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Roman resurrection: Classics become cool

March 02
01:41 2012

Department hosts event to spark interest in culture

By Kayla Reeves
Reporter

An ancient Roman comedy and other Latin activities will kick off the weekend for a group of high school students celebrating ancient Roman culture. Baylor’s Classics Department is having its ninth annual Latin Day from 8:30 a.m. to 3 p.m. today.

Undergraduate students will provide Latin-themed activities for about 200 high schoolers from across Texas, but the day can be enjoyed by anyone, said Dan Hanchey, assistant professor of classics.

A comedic play written by Plautus and directed by Dr. David White, professor in the classics department, is expected to be the most popular event, Hanchey said.

Alexandria, La., senior Stephen Margheim is playing the lead in this year’s play.

His character Pseudolus is a tricky slave who hoodwinks a slave dealer to woo the woman his master has fallen in love with, Margheim said.

There is also a Broadway play and a movie, “A Funny Thing Happened on the Way to the Forum,” based on the story, he said.

The play is in English and will show at 1:15 p.m. today in the Marrs-McLean Science Building, room 100. The play is free and open to the public.

The events of the annual Latin Day are put on by students in the classics department, but not necessarily classics majors, Margheim said.

Students range from freshmen to fifth-year seniors.

The play does not require auditions. Students can read through the script and choose roles based on their personal level of commitment and how much time they have to learn lines and practice.

“It’s really easygoing, and it’s tons of fun to get on stage as a collegiate student,” Margheim said.

Another event will include viewing Latin-related advertisements created by high school students for a contest. Faculty members will vote for a winner.

This year, one of those advertisements is based on the popular Dos Equis commercials featuring “the most interesting man in the world,” but changed to “the most interesting language in the world,” Hanchey said.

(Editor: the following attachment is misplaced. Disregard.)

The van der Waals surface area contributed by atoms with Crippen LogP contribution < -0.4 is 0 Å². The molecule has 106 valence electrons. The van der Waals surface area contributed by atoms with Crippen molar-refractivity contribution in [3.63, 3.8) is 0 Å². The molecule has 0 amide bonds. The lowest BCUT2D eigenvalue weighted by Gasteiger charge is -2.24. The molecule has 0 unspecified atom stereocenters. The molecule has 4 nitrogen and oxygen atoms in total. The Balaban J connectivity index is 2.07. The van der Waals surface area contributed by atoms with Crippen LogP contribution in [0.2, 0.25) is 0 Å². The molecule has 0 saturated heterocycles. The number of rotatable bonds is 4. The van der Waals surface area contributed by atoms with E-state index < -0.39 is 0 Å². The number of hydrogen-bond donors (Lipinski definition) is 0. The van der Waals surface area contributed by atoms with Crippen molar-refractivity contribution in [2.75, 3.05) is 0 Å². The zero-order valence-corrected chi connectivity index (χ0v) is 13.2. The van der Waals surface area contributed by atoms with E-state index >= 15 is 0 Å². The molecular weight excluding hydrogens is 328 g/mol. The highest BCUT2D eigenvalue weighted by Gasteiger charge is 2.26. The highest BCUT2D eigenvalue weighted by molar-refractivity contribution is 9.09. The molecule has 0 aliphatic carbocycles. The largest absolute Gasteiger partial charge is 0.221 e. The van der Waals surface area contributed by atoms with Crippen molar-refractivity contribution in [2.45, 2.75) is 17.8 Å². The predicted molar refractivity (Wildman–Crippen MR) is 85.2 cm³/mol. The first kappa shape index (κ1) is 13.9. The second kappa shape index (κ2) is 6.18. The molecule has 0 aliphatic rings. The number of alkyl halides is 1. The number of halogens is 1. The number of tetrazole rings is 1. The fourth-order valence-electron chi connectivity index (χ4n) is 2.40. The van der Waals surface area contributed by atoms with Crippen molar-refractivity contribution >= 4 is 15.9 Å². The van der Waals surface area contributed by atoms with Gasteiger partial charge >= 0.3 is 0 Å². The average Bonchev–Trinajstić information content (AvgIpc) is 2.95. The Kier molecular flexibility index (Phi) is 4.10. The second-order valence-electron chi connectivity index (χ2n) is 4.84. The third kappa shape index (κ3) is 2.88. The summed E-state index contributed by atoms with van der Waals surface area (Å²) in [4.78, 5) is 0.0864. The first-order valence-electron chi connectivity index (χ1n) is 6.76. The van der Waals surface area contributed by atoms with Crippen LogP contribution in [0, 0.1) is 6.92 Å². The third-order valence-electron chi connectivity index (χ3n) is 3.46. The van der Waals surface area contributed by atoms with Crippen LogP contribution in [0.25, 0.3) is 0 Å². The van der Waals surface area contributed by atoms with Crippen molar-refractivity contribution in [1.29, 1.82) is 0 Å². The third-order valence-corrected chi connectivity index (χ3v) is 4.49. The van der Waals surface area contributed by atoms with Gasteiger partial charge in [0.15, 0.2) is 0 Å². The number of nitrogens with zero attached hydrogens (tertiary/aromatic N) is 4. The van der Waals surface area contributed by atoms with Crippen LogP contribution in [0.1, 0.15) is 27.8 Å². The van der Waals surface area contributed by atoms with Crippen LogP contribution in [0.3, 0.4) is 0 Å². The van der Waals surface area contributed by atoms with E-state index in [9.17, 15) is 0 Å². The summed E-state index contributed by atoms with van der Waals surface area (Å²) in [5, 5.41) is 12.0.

There will also be a Certamen competition, modeled off Jeopardy. Certamen means ‘competition.’

“It’s always funny because students and teachers will take it pretty seriously. There will be fierce competition,” Hanchey said.

He said there is also a national Certamen championship, and one member on the recent national championship team participated in Baylor’s Latin Day Certamen as a student two years ago.

The day will include Latin songs for students to learn, a tour of campus and lunch at Penland for the high schoolers.

Hanchey and Margheim agreed that Latin Day is beneficial to everyone who participates.

“It’s definitely helpful for the kids,” Margheim said. “They get to see that there are normal human beings who take Latin seriously, and [who] are not massive nerds and not weird. And for Baylor, it’s a chance to have our own influence to revitalize high school Latin programs, and people generally enjoy it.”

Hanchey said he believes there is a value in studying Latin because of the wide range of topics involved.

“You get a chance to study culture, history, politics, religion, art, language and literature all at once,” he said, “and so much of our culture is based on ancient Rome.”

But the classics department wants to show the high schoolers more than just Latin language and history, Hanchey said.

“We want to educate the students about Latin, about Baylor, about Baylor classics, about what experience they could have if they came here,” Hanchey said. “We also want them to have fun and see there’s a community feeling in studying Latin.”

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